The monarchy did not take this lying down. In 2005 the ruling king, Gyanendra, mounted a coup suspending Parliament and declaring martial law. Most democratic politicians were forced into exile in India, where they entered into a coalition with Maoists insurgents to orchestrate a massive campaign of popular opposition to the king. In 2006 he was forced from power and in 2008 the monarchy was abolished.


                                King Gyanendra

The Nepalese experience illustrates a general pattern. Just as extractive economic institutions are kept in place by extractive political institutions, economic change most often results from political change.


The Best Publicity We Could Ask For

Olivia Hazell and her daughter Elizabeth, outside the Ulster Bank, O’Connell Street, Dublin, this afternoon.


How to get rid of Konys

Okay there has already been too much written on Invisible Children and on Joseph Kony (in case you have been stranded in a cave for the last few weeks, you can start here and see the video here; see also the latest article by Nicholas Kristof here). Though it also has its detractors, Invisible Children’s campaign to bring Joseph Kony to justice has raised awareness of terrible atrocities and has a lot of supporters. Last year President Obama committed 100 more US troops to help hunt Kony down, and even its critics generally admit that Invisible Children’s actions might help to capture Kony.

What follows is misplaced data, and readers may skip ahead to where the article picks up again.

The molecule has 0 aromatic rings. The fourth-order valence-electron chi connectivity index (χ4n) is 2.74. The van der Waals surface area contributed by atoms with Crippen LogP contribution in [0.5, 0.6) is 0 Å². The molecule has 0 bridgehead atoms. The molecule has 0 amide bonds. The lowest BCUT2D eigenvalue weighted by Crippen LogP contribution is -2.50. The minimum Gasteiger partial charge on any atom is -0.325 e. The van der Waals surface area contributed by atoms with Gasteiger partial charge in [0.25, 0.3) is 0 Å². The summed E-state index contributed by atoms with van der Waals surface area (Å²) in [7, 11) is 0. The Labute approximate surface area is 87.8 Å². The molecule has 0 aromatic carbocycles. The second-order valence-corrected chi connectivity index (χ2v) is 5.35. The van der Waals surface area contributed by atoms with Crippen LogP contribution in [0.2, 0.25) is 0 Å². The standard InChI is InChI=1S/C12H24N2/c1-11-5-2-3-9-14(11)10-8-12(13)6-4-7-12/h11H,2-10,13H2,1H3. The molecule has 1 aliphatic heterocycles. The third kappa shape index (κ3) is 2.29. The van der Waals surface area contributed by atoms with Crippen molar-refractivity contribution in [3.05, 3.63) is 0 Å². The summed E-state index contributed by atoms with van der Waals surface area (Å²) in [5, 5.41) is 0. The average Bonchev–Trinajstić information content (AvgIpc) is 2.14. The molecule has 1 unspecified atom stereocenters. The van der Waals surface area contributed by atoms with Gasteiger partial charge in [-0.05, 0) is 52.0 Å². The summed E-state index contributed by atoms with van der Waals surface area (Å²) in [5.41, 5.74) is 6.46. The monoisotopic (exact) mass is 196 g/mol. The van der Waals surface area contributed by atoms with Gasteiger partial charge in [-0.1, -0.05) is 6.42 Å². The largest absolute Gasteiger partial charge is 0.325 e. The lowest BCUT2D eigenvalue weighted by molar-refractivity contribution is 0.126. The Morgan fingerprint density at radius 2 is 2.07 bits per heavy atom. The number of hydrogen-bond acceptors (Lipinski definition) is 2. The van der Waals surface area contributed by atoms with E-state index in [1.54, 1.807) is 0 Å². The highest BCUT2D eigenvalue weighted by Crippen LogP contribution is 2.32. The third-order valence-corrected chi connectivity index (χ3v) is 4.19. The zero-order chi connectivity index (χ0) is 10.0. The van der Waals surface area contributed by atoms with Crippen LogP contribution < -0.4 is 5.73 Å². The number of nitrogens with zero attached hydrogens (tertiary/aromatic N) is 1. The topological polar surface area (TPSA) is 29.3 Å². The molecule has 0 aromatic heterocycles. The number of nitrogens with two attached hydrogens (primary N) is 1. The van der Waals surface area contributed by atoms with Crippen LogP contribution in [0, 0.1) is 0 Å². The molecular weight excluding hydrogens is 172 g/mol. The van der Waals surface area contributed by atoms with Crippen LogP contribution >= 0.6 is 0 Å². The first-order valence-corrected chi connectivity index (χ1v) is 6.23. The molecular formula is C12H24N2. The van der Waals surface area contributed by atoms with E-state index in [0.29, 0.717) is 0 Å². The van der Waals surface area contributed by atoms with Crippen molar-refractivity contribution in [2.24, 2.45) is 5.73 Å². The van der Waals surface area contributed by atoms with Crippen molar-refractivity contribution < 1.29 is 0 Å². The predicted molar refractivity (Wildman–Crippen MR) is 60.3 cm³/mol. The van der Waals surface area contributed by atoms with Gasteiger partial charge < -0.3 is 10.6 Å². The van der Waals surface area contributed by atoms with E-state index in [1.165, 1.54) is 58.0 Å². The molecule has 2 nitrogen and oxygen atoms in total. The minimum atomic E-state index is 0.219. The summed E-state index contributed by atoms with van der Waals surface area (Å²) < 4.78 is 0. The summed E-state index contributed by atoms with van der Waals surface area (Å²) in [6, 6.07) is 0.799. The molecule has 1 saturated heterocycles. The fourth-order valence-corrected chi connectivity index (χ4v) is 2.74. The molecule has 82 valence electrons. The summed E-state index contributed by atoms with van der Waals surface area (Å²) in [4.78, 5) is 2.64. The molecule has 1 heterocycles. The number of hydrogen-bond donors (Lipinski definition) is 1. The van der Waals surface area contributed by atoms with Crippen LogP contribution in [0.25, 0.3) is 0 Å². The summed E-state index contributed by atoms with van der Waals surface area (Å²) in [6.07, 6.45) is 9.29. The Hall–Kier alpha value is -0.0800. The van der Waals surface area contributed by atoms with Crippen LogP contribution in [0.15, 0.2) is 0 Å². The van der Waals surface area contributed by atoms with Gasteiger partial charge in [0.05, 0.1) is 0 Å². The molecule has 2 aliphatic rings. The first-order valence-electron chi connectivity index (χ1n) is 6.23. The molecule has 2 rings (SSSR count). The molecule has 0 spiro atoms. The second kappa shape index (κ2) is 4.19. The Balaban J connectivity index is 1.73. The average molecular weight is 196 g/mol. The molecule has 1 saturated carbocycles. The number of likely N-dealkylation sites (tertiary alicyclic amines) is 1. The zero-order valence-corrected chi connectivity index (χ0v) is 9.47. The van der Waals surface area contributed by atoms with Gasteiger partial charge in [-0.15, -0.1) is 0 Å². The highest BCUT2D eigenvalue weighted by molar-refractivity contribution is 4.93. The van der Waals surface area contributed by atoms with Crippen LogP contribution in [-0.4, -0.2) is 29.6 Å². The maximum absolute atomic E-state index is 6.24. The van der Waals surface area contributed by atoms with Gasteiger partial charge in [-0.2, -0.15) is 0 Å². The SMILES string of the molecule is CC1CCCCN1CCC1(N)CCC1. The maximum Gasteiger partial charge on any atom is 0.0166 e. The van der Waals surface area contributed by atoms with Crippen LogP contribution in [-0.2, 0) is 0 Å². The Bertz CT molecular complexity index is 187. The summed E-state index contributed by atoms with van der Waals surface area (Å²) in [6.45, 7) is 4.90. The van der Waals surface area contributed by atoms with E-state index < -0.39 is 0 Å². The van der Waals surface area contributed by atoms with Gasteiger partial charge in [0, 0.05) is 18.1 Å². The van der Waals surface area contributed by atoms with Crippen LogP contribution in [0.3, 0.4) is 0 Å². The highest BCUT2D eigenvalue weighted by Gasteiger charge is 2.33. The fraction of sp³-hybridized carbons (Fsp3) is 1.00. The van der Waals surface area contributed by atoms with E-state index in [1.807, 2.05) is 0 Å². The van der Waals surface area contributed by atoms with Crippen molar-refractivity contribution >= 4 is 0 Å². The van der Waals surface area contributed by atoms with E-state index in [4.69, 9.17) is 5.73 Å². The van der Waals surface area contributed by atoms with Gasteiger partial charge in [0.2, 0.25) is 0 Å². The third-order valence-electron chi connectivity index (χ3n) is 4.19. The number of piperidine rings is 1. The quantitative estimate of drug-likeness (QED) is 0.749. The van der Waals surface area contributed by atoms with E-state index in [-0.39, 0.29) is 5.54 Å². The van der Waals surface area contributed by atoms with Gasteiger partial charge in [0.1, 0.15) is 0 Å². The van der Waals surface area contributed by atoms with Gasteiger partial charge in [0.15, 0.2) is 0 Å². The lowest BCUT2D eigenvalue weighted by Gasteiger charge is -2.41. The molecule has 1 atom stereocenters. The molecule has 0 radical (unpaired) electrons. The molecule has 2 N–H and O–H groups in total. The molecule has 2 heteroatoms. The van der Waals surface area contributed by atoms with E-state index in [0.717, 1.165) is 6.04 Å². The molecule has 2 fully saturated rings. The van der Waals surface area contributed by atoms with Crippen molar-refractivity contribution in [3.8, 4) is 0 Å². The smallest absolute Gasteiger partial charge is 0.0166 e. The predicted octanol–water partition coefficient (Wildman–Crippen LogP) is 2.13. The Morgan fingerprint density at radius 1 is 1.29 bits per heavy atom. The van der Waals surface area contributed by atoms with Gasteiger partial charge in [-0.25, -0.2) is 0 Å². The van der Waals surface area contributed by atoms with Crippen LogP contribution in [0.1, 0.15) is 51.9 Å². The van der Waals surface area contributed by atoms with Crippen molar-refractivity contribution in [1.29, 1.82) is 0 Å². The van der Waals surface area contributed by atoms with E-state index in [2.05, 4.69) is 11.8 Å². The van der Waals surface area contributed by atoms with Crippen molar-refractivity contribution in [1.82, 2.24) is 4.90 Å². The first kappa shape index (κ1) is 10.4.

War Criminal

But is that the right thing to focus on? There is absolutely no doubt that Kony kidnaps, kills, and murders, and has an army made up mostly of child soldiers. The world would be a far better place without him. But focusing just on Kony, without understanding the grievances of the civil war in northern Uganda that has raged for 30 years on, misses the big picture. Kony is portrayed as a homicidal maniac, which he is. But he is not raging his campaign in the complete absence of any support. At one point on encountering children hiding in the Ugandan town of Gulu from Kony’s army the film’s commentary says: